Asterisk haters: I’m having trouble sympathizing with you. I actually think the Vera Sans splat looks a little too high, almost like it’s superscripted. That doesn’t sit right with me. I like that it’s more grounded in Menlo.

    Andrew: I tried them all too, and almost always went back to Monaco. I had the same “fuzziness” complaint you have with almost all of them. Monaco looks good and sharp both with antialiasing on and off. I only had a brief fling with Anonymous when my eyes were hurting. Menlo doesn’t look that different from Monaco, especially at smaller sizes. It’s a bit shorter and more compact. And as you can see, it’s a good bit less fuzzy than Vera Sans.

    Bart: Menlo is Snow Leopard only for now (I might be in a grey area for even talking about it).

  • Ollivier Robert

    After trying many of these (incl. the new Anonymous Pro recently released)and after using DejaVu Sans Mono for quite some time, I can’t get out of Droid Sans Mono. It just feels right. I’ll have a look at Menlo hwen I switch to SL but I do not expect to change :)

  • CSchwang

    Yes, I’m on Leopard,

    I made the screenshot in TextEdit, but I can’t see any difference in Font Book.
    Maybe Apple changed something about Sub-Pixel AA in [redacted]. They canceled the light and strong smoothing styles for example. Don’t know if this is the reason though, because your other screenshots clearly show Sub-Pixel AA at similar font size.

  • Jesse Burgheimer

    Hi, I’m the guy who created the illustration on Typophile that was linked by Ars.Technica and John Gruber.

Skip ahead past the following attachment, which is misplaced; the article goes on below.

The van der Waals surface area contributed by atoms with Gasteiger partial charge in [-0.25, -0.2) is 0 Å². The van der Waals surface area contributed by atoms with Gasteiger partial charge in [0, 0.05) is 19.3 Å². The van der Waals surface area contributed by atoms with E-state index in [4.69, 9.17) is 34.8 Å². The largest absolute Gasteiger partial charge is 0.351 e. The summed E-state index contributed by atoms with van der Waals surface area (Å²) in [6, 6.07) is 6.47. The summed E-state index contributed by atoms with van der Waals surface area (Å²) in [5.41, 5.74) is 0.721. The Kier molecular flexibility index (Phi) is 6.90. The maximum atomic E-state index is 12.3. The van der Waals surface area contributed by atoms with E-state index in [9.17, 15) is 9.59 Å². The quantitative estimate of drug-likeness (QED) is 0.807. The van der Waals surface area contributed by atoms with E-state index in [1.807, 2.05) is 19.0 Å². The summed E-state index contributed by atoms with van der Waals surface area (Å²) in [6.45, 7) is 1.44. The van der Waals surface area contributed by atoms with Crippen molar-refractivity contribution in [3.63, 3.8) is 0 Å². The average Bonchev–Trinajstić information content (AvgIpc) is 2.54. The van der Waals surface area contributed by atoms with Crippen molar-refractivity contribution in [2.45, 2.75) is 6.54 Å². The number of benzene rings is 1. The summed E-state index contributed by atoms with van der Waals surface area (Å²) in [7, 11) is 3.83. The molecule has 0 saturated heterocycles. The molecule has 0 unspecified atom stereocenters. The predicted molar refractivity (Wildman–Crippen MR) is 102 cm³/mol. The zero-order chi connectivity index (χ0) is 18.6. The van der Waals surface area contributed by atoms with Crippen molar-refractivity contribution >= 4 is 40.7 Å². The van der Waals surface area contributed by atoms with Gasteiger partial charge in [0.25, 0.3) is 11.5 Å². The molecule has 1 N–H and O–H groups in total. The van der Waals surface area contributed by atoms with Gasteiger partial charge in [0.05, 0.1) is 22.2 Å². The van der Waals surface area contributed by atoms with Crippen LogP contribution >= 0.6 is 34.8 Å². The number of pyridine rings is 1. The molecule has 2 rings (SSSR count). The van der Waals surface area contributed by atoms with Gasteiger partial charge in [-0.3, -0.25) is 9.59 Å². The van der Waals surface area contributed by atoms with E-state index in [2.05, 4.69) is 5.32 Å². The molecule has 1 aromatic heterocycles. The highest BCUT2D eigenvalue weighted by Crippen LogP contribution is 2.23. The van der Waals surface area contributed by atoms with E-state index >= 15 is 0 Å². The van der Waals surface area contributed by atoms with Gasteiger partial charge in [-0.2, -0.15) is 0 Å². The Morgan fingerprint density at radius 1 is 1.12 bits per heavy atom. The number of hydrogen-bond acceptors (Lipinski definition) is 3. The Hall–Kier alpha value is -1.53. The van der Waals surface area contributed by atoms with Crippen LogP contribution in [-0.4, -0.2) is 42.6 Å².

Once I discovered that Menlo was another fork of Bitstream Vera Sans Mono, I had to find what kind of I just overlapped two screen caps from Font Book to quickly present the minor but noticable differences between DejaVu Sans Mono and Menlo– this is a far better representation, in my opinion!

    I love Menlo, but my only gripe (and this goes across all variants of the Vera-based fonts) is that the leading (line-height) is just a bit too short and ought to be raised a little bit for further ease of reading.

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  • Mecki

    Menlo has a very big drawback compared to Bitstream Vera Sans Mono and Panic Sans. Try the following expression in all three and then tell me what is more readable: i–; I can hardly recognize the minus signs as being two in Menlo. The space between them is way too small. In Bitstream the minus sign is almost too small (could be a wide “dot”, too). Panic is the only font with a decent minus sign. Similar issues are observed for underscore. Try this ___test_____ in all three and ask people how many underscores are before and after test. With Bitstream, easy to tell. With Panic almost impossible. With Menlo definitely impossible!

  • Mecki

    Sorry for making two posts, but there is no edit function ;-) Important: The “i” in my post above should have two minus signs after it. Somehow your web page swallowed one of these.